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Concerns over Government 'tsars'


Tsars such as James Caan are useful to ministers, but many of them are "invisible" to the public, according to a new report

Tsars such as James Caan are useful to ministers, but many of them are "invisible" to the public, according to a new report

Tsars such as James Caan are useful to ministers, but many of them are "invisible" to the public, according to a new report

Concerns have been raised about "major shortfalls" in the system of Government policy "tsars", as a study revealed that ministers have appointed more than 100 since the Coalition came to office in 2010.

An independent blueprint for a new code of practice for tsars was launched in a bid to secure higher standards in the way the independent policy advisers are appointed and do their work.

Researchers from King's College, London, found that policy tsars are an "increasingly influential" source of advice for ministers but are not subject to the same formal requirements to observe codes of accountability and openness as ministers, civil servants, special advisers or other official appointees.

While tsars are useful to ministers, many of them are "largly invisible" to the public and the system is marked by "major shortfalls... including a lack of transparency and accountability, a vulnerability to ministerial idiosyncrasy and weaknesses in propriety".

The need to regularise the position of tsars has been given added urgency by the Government's proposals for civil service reform, which would give ministers greater power to pick their own senior officials and open up Whitehall to greater collaboration with outside bodies, said Dr Ruth Levitt, visiting senior research fellow in the King's College Department of Political Economy.

While some tsars - like high street shopping guru Mary Portas and social mobility adviser James Caan - have hit the headlines thanks to their celebrity status, the research found that most are little-known to the public and tend to be drawn from a "small pool" of people ministers already know or know of. A "great majority" are male, white and aged over 50, and many of them are titled.

Around half of them receive fees and/or expenses and there is no clear system for deciding on payment, found the researchers. There is no systematic record across government of past appointments and no formal process for evaluating their effectiveness and learning lessons about good practice, they said.

Tsars became a familiar feature of UK political life under Labour prime ministers Tony Blair and Gordon Brown, but the rate of appointments has stepped up since the coalition came to power. Of the 300 appointed since 1997, more than 100 took up their posts under the Conservative/Liberal Democrat coalition.

In a statement, the researchers said: "Currently, tsars are largely invisible, because it suits ministers and potential appointees to make informal arrangements between themselves, often after little more than a private phone call or a chat. The advice can be relatively inexpensive, quick, timely and influential, and it can reflect well on the minister.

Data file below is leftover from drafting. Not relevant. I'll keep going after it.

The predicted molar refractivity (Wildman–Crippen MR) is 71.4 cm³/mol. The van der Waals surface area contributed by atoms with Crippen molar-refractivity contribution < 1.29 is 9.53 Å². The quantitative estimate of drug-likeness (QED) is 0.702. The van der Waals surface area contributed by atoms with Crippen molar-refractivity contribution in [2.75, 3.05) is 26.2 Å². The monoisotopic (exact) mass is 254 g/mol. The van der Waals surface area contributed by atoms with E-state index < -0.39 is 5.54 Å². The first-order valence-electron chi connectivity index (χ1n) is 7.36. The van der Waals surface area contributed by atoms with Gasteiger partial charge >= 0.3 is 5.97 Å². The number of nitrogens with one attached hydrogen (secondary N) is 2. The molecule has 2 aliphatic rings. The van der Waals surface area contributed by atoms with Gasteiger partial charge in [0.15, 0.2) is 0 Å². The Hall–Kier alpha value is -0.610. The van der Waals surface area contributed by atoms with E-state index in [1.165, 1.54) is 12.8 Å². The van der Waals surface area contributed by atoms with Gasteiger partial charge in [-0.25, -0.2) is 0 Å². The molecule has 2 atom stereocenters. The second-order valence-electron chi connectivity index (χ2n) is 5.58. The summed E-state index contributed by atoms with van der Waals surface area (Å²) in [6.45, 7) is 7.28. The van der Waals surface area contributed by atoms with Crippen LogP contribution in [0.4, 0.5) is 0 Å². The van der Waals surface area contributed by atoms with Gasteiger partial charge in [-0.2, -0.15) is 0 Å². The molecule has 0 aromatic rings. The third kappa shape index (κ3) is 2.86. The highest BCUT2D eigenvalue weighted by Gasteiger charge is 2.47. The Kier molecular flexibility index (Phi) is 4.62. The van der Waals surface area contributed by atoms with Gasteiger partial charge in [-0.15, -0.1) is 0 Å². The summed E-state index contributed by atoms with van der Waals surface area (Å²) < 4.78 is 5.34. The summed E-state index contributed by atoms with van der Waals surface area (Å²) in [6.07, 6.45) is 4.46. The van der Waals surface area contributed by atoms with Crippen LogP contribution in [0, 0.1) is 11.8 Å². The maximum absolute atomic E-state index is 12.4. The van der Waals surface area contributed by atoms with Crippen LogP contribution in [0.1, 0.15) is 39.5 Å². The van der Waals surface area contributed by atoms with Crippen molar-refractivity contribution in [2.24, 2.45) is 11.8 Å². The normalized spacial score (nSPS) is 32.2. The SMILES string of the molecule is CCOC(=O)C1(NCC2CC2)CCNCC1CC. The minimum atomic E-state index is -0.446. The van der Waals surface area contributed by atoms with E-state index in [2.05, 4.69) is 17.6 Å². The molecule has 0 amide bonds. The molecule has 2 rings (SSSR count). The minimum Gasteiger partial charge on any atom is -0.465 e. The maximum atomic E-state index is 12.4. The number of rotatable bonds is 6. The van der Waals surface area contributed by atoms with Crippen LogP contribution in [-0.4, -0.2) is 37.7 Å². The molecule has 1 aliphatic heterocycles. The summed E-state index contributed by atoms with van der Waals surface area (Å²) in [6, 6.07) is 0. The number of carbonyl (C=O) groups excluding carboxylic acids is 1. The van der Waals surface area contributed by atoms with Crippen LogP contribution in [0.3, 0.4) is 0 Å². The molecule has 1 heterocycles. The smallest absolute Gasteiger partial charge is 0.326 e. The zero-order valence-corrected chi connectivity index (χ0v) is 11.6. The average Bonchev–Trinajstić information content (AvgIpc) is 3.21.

"But there are weaknesses in the propriety of these public appointments and inadequacies in the effectiveness of the Government's handling of tsars' work. Currently, tsars are not subject to any existing codes of practice and arrangements are vulnerable to opaque procedures. In choosing to appoint tsars, Ministers are able to avoid any existing codes of practice that govern the recruitment, conduct and outputs of all other sorts of advisers.

"The new code of practice for tsars is designed to safeguard the public interest and the public purse, by encouraging debate about how ministers obtain and use external expertise."

The new code, drawn up by King's in consultation with former tsars, civil servants, academics and journalists, called for the appointment and conduct of independent policy advisers to be subject to the seven principles of public life - selflessness, integrity, objectivity, accountability, openness, honesty and leadership.

The proposed code would require each Whitehall department to name a senior civil servant with responsibility for overseeing tsar appointments, drawing up terms of reference to avoid conflicts of interest and consulting with ministers on possible candidates. Appointments should be confirmed in writing and made public and ministers should make a statement when tsars' reports are received and later make a substantive response to their recommendations.

Over time, the trend in a departments' tsar appointments should demonstrate increased diversity in terms of age, gender, ethnic background and occupation.

Dr Levitt said: "Our new, simple code of practice will address many of the shortcomings that we uncovered in the way tsars are appointed. As the Cabinet Office and the Commissioner for Public Appointments are reluctant to address these issues we are asking them to consider using this code.

"It won't add cost or tie anyone up in red tape. Instead, the new code of practice for tsars will clarify the minimal rules that should apply and will help to achieve greater effectiveness, transparency and diversity in these appointments."

A Cabinet Office spokesman said: "It is entirely appropriate, and in the public interest, for Government to draw on a wide range of advice.

"Successive administrations have chosen to bring in external expertise in various ways to provide an additional resource to ministers in considering difficult and complex issues.

"We think it's important to maintain a degree of flexibility in such appointments, particularly since they may be required to be made at short notice."

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